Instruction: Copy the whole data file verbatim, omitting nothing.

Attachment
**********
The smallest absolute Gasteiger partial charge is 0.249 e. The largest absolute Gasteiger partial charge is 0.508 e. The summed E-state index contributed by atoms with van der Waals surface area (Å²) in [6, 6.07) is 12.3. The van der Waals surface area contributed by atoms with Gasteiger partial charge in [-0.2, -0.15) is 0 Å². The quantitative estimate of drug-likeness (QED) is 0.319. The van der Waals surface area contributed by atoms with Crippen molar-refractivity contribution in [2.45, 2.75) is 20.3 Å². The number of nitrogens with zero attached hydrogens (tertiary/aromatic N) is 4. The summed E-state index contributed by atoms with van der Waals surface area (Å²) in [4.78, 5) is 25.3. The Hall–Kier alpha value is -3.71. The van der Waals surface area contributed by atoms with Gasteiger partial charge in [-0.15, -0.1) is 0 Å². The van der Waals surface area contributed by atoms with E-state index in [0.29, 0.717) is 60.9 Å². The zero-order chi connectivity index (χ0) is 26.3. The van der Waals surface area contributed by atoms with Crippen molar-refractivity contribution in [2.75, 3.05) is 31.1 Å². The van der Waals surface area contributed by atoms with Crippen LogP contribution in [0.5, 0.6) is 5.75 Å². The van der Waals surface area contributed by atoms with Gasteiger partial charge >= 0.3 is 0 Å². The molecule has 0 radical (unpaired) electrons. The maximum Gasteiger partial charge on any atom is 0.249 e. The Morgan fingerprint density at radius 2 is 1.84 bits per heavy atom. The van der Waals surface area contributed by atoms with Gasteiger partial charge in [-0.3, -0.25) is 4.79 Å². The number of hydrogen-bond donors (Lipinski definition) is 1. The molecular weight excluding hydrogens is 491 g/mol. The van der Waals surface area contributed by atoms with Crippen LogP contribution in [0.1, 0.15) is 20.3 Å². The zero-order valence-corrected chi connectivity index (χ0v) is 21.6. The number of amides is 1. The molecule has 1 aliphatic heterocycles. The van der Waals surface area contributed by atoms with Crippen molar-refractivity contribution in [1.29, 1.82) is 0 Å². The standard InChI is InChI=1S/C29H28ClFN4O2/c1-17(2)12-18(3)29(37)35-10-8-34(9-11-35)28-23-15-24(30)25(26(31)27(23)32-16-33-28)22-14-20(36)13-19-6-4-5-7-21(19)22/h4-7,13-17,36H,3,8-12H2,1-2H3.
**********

The smallest absolute Gasteiger partial charge is 0.249 e. The largest absolute Gasteiger partial charge is 0.508 e. The summed E-state index contributed by atoms with van der Waals surface area (Å²) in [6, 6.07) is 12.3. The van der Waals surface area contributed by atoms with Gasteiger partial charge in [-0.2, -0.15) is 0 Å². The quantitative estimate of drug-likeness (QED) is 0.319. The van der Waals surface area contributed by atoms with Crippen molar-refractivity contribution in [2.45, 2.75) is 20.3 Å². The number of nitrogens with zero attached hydrogens (tertiary/aromatic N) is 4. The summed E-state index contributed by atoms with van der Waals surface area (Å²) in [4.78, 5) is 25.3. The Hall–Kier alpha value is -3.71. The van der Waals surface area contributed by atoms with Gasteiger partial charge in [-0.15, -0.1) is 0 Å². The van der Waals surface area contributed by atoms with E-state index in [0.29, 0.717) is 60.9 Å². The zero-order chi connectivity index (χ0) is 26.3. The van der Waals surface area contributed by atoms with Crippen molar-refractivity contribution in [2.75, 3.05) is 31.1 Å². The van der Waals surface area contributed by atoms with Crippen LogP contribution in [0.5, 0.6) is 5.75 Å². The van der Waals surface area contributed by atoms with Gasteiger partial charge >= 0.3 is 0 Å². The molecule has 0 radical (unpaired) electrons. The maximum Gasteiger partial charge on any atom is 0.249 e. The Morgan fingerprint density at radius 2 is 1.84 bits per heavy atom. The van der Waals surface area contributed by atoms with Gasteiger partial charge in [-0.3, -0.25) is 4.79 Å². The number of hydrogen-bond donors (Lipinski definition) is 1. The molecular weight excluding hydrogens is 491 g/mol. The van der Waals surface area contributed by atoms with Crippen LogP contribution in [0.1, 0.15) is 20.3 Å². The zero-order valence-corrected chi connectivity index (χ0v) is 21.6. The number of amides is 1. The molecule has 1 aliphatic heterocycles. The van der Waals surface area contributed by atoms with Crippen molar-refractivity contribution in [1.29, 1.82) is 0 Å². The standard InChI is InChI=1S/C29H28ClFN4O2/c1-17(2)12-18(3)29(37)35-10-8-34(9-11-35)28-23-15-24(30)25(26(31)27(23)32-16-33-28)22-14-20(36)13-19-6-4-5-7-21(19)22/h4-7,13-17,36H,3,8-12H2,1-2H3.